During these frigid temperatures, one cannot help but desire to stay home, snuggling in bed with a cup of tea. Should you choose to take a break from binging on Netflix and social media, linked here are some of my favorite arts and culture articles from a slew of this month’s magazines. Enjoy!
Art in America
“Keeping the Faith” is not just a Billy Joel song; it is also the title of Eleanor Heartney’s excellent review of two new tomes focusing on ties between the artistic and the sacred, beyond the Rothko Chapel. These include Charlene Spretnak’s The Spiritual Dynamic in Modern Art: Art History Reconsidered, 1800 to the Present, and Aaron Rosen’s Art + Religion in the 21st Century. Although Heartney’s article is only available in the print version of AiA, it is worth the $12 investment given the intriguing subject matter and the author’s superb writing. The AiA February issue features sculptor Stephen Westfall‘s excellent essay concerning the Joaquín Torres-Garcia survey at MoMA, as well. I had visited the Torres-Garcia show prior to reading Westfall’s article, and was thoroughly confused and disappointed. Westfall gives the reader a brisk but analytical summary of the artist’s work that is very much enlightening. Will prompt one’s desire to attend the exhibition (Joaquín Torres-Garcia: the Arcadian Modern), which unfortunately closed yesterday, although I recommend reading Westfall’s study, nonetheless.
Above photograph by the author. Depicts a still from one of the artworks.
Museum of Modern Art exhibition Ocean of Images: New Photography 2015 showcases contemporary photography that directly or inadvertently addresses the question of what photography for artistic purposes is in our image-based, post-Internet reality. This show marks the 30th anniversary of the first “New Photography” series, which in 1985 served as a window into the image-making process of one-hundred different international photographers. In a similar vein, eighteen artists and one artist collective participated in Ocean of Images. The displayed works range from quirky to sinister to cerebral to tactile, and while not powerful in the same stirring way that serious fashion and landscape photography can be, they do communicate a sense of youthful exploration and exuberance, as if by experiencing the imagery the viewer is accompanying the photographer on his or her journey behind the lens. (more…)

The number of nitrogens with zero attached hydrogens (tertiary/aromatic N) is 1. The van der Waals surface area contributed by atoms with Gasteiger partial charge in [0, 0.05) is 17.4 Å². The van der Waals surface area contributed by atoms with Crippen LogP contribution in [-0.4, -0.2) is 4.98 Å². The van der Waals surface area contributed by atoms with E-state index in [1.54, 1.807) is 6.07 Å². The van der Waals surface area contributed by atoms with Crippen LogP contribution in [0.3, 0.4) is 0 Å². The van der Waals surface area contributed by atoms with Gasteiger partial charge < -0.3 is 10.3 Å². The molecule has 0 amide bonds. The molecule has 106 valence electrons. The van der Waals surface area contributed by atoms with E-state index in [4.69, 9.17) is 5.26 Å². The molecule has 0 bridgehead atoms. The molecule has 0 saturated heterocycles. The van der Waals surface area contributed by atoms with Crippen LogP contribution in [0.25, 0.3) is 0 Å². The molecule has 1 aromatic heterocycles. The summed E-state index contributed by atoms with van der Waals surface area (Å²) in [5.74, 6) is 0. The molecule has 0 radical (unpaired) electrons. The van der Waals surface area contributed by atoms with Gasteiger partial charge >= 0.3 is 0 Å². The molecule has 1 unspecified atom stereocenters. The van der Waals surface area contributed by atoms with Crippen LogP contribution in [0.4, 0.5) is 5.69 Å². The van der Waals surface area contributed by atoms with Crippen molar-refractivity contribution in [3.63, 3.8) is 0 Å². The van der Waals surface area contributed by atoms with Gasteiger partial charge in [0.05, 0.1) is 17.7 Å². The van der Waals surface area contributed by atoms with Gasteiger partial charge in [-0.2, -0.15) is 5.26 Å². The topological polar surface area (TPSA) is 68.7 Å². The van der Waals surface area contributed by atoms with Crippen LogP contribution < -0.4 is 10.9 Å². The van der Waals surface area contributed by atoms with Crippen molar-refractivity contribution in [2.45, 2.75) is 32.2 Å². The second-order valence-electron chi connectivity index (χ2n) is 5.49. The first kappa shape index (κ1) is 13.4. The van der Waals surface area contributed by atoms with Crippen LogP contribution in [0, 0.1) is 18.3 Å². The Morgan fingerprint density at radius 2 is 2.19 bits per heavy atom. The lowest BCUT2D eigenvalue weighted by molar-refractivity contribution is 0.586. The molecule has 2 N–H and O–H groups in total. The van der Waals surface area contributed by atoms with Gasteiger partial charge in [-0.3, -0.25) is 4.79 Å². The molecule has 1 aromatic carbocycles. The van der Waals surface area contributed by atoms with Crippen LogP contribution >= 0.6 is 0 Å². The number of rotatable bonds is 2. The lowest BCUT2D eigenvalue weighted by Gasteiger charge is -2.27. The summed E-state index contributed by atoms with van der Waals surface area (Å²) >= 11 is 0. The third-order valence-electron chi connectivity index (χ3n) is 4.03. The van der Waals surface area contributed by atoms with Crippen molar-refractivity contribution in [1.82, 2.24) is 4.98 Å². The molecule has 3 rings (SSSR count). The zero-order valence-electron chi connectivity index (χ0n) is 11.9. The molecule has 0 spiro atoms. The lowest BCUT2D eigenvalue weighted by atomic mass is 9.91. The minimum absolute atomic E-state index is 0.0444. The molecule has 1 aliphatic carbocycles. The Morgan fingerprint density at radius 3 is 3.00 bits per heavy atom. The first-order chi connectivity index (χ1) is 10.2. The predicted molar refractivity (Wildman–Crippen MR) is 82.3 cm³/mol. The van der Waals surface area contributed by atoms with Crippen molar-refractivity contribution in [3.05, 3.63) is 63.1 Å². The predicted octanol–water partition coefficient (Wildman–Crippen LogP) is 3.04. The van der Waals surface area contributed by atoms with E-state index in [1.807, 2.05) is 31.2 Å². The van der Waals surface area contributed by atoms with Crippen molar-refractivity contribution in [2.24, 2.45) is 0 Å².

Above photograph by the author. Depicts the Museum of Modern Art’s lobby from above.
Yesterday I paid a visit to two exhibitions at the MoMA, the first being Jackson Pollock: a Collection Survey, 1934-1954 and the second Ocean of Images: New Photography 2015, which will be covered in the next installment of this post.
The works in the Pollock show are drawn entirely from the museum’s collection, and span the twenty-odd years during which Pollock was a key figure in the Abstract Expressionist movement and New York art scene. Perhaps the greatest aspect of the exhibition is seeing Pollock’s unmistakable evolution as an artist, from creator of mythic, comic book-style etchings and violent, hypnotic paintings to inventor of the ‘drip’ technique that continues to challenge our understanding of the act of painting. (more…)
The “Artist of the Month” series is a new feature on MolaPola designed to expand my own knowledge of the art world and to share my findings with others. Posts can be found both on the MolaPola home-page and under the Artists I Love tab. First up, Joan Mitchell.
Artist of the Month (February)
Bracket (1989) from the Doris and Donald Fisher Collection at the San Francisco Museum of Modern Art. Copyright Estate of Joan Mitchell 2016.
Perhaps best known for her abstract paintings of trees, American artist Joan Mitchell has a masterful way with color and the brush that has elevated her to a status of prolificacy. When I first saw her work in this exhibition at Cheim & Reid, I was left thoroughly impressed. See this bio of Mitchell (by Artsy) below:
In 1950s New York, Joan Mitchell was a lively, argumentative member of the famed Cedar Bar crowd, alongside Franz Kline, Willem de Kooning, and other notable first- and second-generation Abstract-Expressionist painters. Based on landscape imagery and flowers, her large-scale paintings investigate the potential of big, aggressive brushstrokes and vivid color to convey emotion. “I try to eliminate clichés, extraneous material,” she once said. “I try to make it exact. My painting is not an allegory or a story. It is more like a poem.” Mitchell, who moved to France in 1959, has had numerous museum exhibitions, and examples of her work hang in nearly all the important public collections of modern art.
To find out more about the artist, check out the very informative Joan Mitchell Foundation website here.